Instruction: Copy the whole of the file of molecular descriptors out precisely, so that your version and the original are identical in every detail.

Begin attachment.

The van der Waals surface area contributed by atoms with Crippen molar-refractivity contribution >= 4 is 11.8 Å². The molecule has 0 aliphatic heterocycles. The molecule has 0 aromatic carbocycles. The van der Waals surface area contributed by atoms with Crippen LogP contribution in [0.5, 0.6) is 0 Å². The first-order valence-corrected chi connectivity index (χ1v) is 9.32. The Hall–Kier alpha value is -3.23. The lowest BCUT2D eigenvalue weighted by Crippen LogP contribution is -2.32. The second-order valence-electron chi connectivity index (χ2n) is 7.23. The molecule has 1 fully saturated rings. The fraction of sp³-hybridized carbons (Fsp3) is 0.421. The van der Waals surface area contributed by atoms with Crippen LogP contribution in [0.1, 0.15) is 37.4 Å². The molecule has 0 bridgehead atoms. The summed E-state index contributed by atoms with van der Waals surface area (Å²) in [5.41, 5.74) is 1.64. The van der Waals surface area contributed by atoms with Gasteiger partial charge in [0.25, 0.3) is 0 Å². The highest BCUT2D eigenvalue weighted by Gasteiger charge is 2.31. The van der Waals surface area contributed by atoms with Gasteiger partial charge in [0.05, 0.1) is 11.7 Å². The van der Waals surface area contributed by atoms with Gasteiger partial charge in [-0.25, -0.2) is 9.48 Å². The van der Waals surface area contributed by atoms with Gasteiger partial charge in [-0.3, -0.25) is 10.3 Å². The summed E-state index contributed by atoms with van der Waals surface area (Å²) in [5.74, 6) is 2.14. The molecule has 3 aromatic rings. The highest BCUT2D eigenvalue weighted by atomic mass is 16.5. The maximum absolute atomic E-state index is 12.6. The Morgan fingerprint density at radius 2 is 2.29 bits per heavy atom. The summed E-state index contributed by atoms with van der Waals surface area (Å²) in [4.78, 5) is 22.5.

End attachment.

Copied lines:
The van der Waals surface area contributed by atoms with Crippen molar-refractivity contribution >= 4 is 11.8 Å². The molecule has 0 aliphatic heterocycles. The molecule has 0 aromatic carbocycles. The van der Waals surface area contributed by atoms with Crippen LogP contribution in [0.5, 0.6) is 0 Å². The first-order valence-corrected chi connectivity index (χ1v) is 9.32. The Hall–Kier alpha value is -3.23. The lowest BCUT2D eigenvalue weighted by Crippen LogP contribution is -2.32. The second-order valence-electron chi connectivity index (χ2n) is 7.23. The molecule has 1 fully saturated rings. The fraction of sp³-hybridized carbons (Fsp3) is 0.421. The van der Waals surface area contributed by atoms with Crippen LogP contribution in [0.1, 0.15) is 37.4 Å². The molecule has 0 bridgehead atoms. The summed E-state index contributed by atoms with van der Waals surface area (Å²) in [5.41, 5.74) is 1.64. The van der Waals surface area contributed by atoms with Gasteiger partial charge in [0.25, 0.3) is 0 Å². The highest BCUT2D eigenvalue weighted by Gasteiger charge is 2.31. The van der Waals surface area contributed by atoms with Gasteiger partial charge in [0.05, 0.1) is 11.7 Å². The van der Waals surface area contributed by atoms with Gasteiger partial charge in [-0.25, -0.2) is 9.48 Å². The van der Waals surface area contributed by atoms with Gasteiger partial charge in [-0.3, -0.25) is 10.3 Å². The summed E-state index contributed by atoms with van der Waals surface area (Å²) in [5.74, 6) is 2.14. The molecule has 3 aromatic rings. The highest BCUT2D eigenvalue weighted by atomic mass is 16.5. The maximum absolute atomic E-state index is 12.6. The Morgan fingerprint density at radius 2 is 2.29 bits per heavy atom. The summed E-state index contributed by atoms with van der Waals surface area (Å²) in [4.78, 5) is 22.5.